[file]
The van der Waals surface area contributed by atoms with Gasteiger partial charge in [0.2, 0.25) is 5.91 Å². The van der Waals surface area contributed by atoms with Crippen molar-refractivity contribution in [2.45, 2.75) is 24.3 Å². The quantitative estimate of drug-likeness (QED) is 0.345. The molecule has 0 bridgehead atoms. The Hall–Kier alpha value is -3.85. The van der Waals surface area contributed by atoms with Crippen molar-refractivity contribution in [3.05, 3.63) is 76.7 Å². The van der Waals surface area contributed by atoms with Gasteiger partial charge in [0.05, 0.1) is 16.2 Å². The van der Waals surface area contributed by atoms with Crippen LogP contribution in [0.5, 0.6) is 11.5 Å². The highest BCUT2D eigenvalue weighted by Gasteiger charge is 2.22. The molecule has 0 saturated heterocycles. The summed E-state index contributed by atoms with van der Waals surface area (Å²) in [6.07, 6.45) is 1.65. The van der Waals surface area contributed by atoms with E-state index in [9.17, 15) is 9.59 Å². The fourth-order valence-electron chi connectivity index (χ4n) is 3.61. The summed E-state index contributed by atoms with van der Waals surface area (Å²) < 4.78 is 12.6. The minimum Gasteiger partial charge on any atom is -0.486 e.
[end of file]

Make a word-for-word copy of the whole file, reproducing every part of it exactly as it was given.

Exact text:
The van der Waals surface area contributed by atoms with Gasteiger partial charge in [0.2, 0.25) is 5.91 Å². The van der Waals surface area contributed by atoms with Crippen molar-refractivity contribution in [2.45, 2.75) is 24.3 Å². The quantitative estimate of drug-likeness (QED) is 0.345. The molecule has 0 bridgehead atoms. The Hall–Kier alpha value is -3.85. The van der Waals surface area contributed by atoms with Crippen molar-refractivity contribution in [3.05, 3.63) is 76.7 Å². The van der Waals surface area contributed by atoms with Gasteiger partial charge in [0.05, 0.1) is 16.2 Å². The van der Waals surface area contributed by atoms with Crippen LogP contribution in [0.5, 0.6) is 11.5 Å². The highest BCUT2D eigenvalue weighted by Gasteiger charge is 2.22. The molecule has 0 saturated heterocycles. The summed E-state index contributed by atoms with van der Waals surface area (Å²) in [6.07, 6.45) is 1.65. The van der Waals surface area contributed by atoms with E-state index in [9.17, 15) is 9.59 Å². The fourth-order valence-electron chi connectivity index (χ4n) is 3.61. The summed E-state index contributed by atoms with van der Waals surface area (Å²) < 4.78 is 12.6. The minimum Gasteiger partial charge on any atom is -0.486 e.